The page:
If we meet the needs of clients in a competitive manner, we can make a profit and give back.
Seek to understand before wanting to be understood.
“That concept resonated strongly with me early in my managerial career,” says Peter, who leads the Tallgrass Group, LLC in Arlington Heights, Illinois. “As a leader and manager, it’s critical to understand and appreciate the variety of ways people communicate. To achieve effective communication, it’s important to be aware of your own preferences as well as how others listen, understand and respond. Only then can you truly share a vision and respond to their needs.
“Becoming aware of that concept was a game changer for me. I’m comfortable communicating with numbers and equations, but that doesn’t resonate with everyone. Being aware of whom I’m speaking with and what we need to accomplish makes a big difference in my approach.”
In 2005, after retiring from a career as partner with Goldman, Sachs & Co., Peter made the transition to the environmental restoration business. He serves as CEO of the Tallgrass Group, the parent company of a number of corporations specializing in different aspects of ecological restoration, where he applies his deep knowledge of financial rules and trends. A key member of the Tallgrass Group is Tallgrass Restoration, LLC, which focuses on environmental projects concerned with the preservation and restoration of natural resources. Project teams provide ecological restoration services including stewardship, native plant installation, wetland delineations, erosion control, invasive species control and more.
In addition to his responsibilities with the Tallgrass Group, Peter continues to manage investment funds financial futures as a partner in both Blackthorne Capital Management and Efficient Capital Management. He is also Chairman of the Boston Options Exchange Group, LLC, a joint effort by the Boston Stock Exchange, Inc., the Montreal Exchange and Interactive Brokers Group LLC.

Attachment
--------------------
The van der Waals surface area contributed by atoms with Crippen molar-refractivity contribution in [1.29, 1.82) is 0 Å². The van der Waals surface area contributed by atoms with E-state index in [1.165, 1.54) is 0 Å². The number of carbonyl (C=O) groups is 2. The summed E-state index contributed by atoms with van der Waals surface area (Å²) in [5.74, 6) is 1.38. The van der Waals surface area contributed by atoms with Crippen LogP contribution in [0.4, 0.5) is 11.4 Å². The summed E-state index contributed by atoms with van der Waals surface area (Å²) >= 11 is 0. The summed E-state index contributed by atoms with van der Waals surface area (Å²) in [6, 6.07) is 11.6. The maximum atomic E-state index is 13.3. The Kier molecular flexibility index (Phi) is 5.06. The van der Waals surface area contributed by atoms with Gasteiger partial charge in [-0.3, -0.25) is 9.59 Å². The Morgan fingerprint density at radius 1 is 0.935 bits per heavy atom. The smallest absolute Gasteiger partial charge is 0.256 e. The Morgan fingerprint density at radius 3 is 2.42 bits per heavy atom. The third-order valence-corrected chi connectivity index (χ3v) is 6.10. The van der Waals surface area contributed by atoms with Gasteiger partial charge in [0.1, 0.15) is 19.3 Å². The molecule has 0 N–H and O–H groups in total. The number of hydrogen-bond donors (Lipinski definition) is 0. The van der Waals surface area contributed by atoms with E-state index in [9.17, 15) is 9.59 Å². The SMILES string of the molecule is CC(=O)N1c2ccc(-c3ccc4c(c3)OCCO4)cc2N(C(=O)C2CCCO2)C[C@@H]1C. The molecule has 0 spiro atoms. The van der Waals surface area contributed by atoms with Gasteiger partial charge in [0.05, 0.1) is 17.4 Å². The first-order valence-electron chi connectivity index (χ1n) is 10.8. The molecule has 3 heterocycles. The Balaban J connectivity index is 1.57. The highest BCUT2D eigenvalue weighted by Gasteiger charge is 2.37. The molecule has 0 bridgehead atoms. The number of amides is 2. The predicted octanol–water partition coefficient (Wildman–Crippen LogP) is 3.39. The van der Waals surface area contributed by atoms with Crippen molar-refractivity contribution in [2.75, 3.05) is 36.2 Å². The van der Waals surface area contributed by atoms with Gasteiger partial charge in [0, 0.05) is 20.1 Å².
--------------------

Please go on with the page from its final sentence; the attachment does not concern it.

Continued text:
Peter shares the success philosophy and leadership advice that have helped him navigate his career path and manage a wide range of businesses and people.
“What I do in the world of finance didn’t exist when I went to school. That came about with the advent of computer technology, financial theory and evolution of the markets. It’s unlikely that what you study in college will be the same as what you end up doing in your career, and chances are you won’t learn the skills from a textbook. You will be given tools and have to figure out how to apply them. It’s challenging and rewarding. It pays to hone and identify your skill sets, explore the variety of ways you can use them, and take advantage of the opportunities.
I recommend getting the best education possible. My parents and high school teachers emphasized that point and I viewed it as an option to do more with my life. I knew if I was going to succeed, it was going to be based on the effort I made. Going to the University of Chicago made a positive difference, especially because of the doors it opened and exposure it gave me to the financial community.
As you enter leadership roles, always hire people stronger than you. Find the absolute best talent you can and pursue them aggressively.
By building strong organizations you can make a real difference. At Tallgrass, many of our people are biologists and botanists who came from the nonprofit arena, and some were not comfortable with a for-profit model. Some didn’t think we could make a profit and still do good works. I tell them we will do more environmental good with a for-profit because we work with organizations that have resources and can invest in making a real difference in our environment. That’s the beauty of the free market system. If we meet the needs of clients in a competitive manner, we can make a profit and give back. That’s a cornerstone of the Enactus philosophy. In fact, being involved with Enactus is some of the best advice I can offer to any college student!”